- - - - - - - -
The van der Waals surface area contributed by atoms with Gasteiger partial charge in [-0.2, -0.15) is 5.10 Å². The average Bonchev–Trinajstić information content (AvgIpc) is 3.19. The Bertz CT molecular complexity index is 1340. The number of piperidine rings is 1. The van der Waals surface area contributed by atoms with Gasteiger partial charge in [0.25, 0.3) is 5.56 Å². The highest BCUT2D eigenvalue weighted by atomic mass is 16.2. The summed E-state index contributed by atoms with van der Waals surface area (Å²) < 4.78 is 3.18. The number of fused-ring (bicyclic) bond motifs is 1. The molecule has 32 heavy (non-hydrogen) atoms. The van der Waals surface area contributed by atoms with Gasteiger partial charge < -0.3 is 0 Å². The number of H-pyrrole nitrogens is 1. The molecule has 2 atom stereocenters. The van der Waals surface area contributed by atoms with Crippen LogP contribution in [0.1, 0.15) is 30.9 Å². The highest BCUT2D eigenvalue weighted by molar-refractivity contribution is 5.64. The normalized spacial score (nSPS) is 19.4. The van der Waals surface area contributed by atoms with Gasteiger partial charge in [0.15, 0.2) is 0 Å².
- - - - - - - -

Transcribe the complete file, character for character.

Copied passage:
The van der Waals surface area contributed by atoms with Gasteiger partial charge in [-0.2, -0.15) is 5.10 Å². The average Bonchev–Trinajstić information content (AvgIpc) is 3.19. The Bertz CT molecular complexity index is 1340. The number of piperidine rings is 1. The van der Waals surface area contributed by atoms with Gasteiger partial charge in [0.25, 0.3) is 5.56 Å². The highest BCUT2D eigenvalue weighted by atomic mass is 16.2. The summed E-state index contributed by atoms with van der Waals surface area (Å²) < 4.78 is 3.18. The number of fused-ring (bicyclic) bond motifs is 1. The molecule has 32 heavy (non-hydrogen) atoms. The van der Waals surface area contributed by atoms with Gasteiger partial charge < -0.3 is 0 Å². The number of H-pyrrole nitrogens is 1. The molecule has 2 atom stereocenters. The van der Waals surface area contributed by atoms with Crippen LogP contribution in [0.1, 0.15) is 30.9 Å². The highest BCUT2D eigenvalue weighted by molar-refractivity contribution is 5.64. The normalized spacial score (nSPS) is 19.4. The van der Waals surface area contributed by atoms with Gasteiger partial charge in [0.15, 0.2) is 0 Å².